Posts mislead on Covid-19 testing in South Korea
Multiple Facebook posts claim that Covid-19 testing in South Korea does not follow “normal” standards. The posts suggest the testing has inflated the number of people diagnosed with the disease. The posts are misleading, according to a health expert, who said they had misinterpreted the measurements used in the tests. South Korea generally uses RT-PCR (reverse transcription-polymerase chain reaction) tests, which the World Health Organization (WHO) says are the “gold standard” for detecting Covid-19.
The claim was shared here on Facebook on June 8, 2021.
The post shows a graphic with Korean-language text that reads in part: “Covid positive diagnoses. The normal CT value is 15, but Korea’s average is 37.”
“Ct value” -- or the cycle threshold value -- is a number used in RT-PCR tests to categorise the concentration of viral genetic material detected in a patient.
RT-PCR tests are widely used in South Korea to diagnose Covid-19.
The post suggests that South Korea's measurements for testing have inflated reported Covid-19 cases in the country.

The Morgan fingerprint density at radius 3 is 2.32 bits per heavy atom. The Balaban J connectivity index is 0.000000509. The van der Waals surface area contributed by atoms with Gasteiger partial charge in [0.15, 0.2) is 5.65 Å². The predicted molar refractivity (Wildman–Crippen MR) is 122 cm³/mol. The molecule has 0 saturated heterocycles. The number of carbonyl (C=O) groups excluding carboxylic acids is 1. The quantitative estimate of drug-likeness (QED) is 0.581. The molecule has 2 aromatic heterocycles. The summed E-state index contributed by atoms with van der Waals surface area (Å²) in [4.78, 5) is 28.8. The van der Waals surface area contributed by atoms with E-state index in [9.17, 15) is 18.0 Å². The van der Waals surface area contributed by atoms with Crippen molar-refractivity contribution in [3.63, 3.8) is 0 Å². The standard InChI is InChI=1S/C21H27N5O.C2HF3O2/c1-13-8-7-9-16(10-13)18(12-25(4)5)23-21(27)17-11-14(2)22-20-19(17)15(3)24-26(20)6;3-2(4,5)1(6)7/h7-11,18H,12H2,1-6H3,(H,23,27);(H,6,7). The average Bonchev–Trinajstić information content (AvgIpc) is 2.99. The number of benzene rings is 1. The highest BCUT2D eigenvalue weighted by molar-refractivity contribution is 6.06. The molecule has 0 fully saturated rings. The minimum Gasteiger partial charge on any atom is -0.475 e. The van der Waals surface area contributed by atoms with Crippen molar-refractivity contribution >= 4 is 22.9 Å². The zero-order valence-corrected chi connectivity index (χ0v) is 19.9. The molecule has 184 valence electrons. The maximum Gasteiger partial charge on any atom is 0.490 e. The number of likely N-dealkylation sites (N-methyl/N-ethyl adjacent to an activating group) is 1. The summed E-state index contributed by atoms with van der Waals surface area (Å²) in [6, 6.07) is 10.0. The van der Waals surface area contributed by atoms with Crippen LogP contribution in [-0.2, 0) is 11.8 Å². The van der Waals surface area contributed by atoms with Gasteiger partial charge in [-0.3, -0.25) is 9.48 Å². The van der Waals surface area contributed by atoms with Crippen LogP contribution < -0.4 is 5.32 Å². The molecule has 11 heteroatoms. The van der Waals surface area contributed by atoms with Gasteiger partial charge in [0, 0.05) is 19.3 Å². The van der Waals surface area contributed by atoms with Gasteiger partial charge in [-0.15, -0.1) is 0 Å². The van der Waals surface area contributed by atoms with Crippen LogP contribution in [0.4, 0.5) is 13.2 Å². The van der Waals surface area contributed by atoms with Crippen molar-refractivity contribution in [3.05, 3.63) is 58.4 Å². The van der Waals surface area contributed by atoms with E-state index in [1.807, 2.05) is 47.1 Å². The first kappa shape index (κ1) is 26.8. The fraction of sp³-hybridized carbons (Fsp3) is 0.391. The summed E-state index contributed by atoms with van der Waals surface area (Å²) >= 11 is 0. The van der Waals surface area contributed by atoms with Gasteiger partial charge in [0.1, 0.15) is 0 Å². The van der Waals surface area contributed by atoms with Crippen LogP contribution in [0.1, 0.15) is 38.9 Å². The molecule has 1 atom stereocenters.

As of June 23, South Korea has recorded more than 150,000 Covid-19 infections.
But the posts are misleading.
‘No universal value’
RT-PCR tests for Covid-19 have no “normal” Ct value as the misleading posts claim.
“There is no universal optimal cut-off Ct value. Each [testing kit] manufacturer chooses the cut-off number,” Professor Kwon Gye-cheol, chair of the Korea Society for Laboratory Medicine (KSLM), told AFP on June 21, 2021.
Ct values used in six approved RT-PCR testing kits in South Korea range from 35 to 40, according to KSLM here.
RT-PCR tests are the “gold standard” in detecting Covid-19 according to credible global health agencies, according to international health authorities including the WHO and the US Centers for Disease and Control and Prevention (CDC).
Self-administered Covid-19 tests -- typically rapid antigen tests -- should be combined with RT-PCR tests to ensure accuracy, according to this South Korean government report.